Regulation, Not Prohibition is Key to Reducing Teen Marijuana Use

WASHINGTON, DC — An annual survey released today by the Partnership for a Drug-Free America shows that the number of American teenagers who use marijuana has increased for the first time in 10 years, with 25 percent of teens in grades 9 through 12 saying they've used marijuana in the past month, up from 19 percent the previous year.

  "These latest numbers show that our current marijuana policies—which keep marijuana unregulated and in the hands of drug dealers—are clearly not working to help reduce teen use," said Kurt A. Gardinier, director of communications for the Marijuana Policy Project. "But if marijuana were taxed and regulated, and sold only by licensed merchants who would be required to check IDs, we could much better control marijuana and help to keep it out of the hands of teenagers. That's why cigarette smoking among teens has continued to drop since the early '90's, while teen marijuana use has not. Drug dealers do not check IDs."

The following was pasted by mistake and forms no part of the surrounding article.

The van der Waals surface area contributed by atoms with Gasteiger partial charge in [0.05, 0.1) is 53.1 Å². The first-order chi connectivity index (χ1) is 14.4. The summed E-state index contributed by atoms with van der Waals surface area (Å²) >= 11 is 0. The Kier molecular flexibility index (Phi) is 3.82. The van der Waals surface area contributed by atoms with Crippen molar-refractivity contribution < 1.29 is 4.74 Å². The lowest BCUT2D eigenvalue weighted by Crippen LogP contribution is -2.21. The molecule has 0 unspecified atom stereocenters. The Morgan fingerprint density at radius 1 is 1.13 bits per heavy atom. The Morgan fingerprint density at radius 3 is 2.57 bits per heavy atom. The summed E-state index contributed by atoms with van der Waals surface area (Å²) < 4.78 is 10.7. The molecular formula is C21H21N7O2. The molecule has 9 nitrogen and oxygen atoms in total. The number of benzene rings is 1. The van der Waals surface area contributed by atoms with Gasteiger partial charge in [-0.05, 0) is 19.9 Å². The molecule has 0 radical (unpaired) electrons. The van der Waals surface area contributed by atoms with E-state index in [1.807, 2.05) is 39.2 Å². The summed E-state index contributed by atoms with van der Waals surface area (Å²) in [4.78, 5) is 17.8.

In the Netherlands, for example, marijuana is sold in regulated establishments to adults who must show proof of age. As a result, according to a 2008 World Health Organization survey, the overall rate of marijuana use in the Netherlands is less than half what it is in the United States. Additionally, only 7% of Dutch teens have tried marijuana by age 15. In the U.S., as many as 20.2% of teens have tried marijuana by age 15, according to government estimates.

 

 

 

 

 



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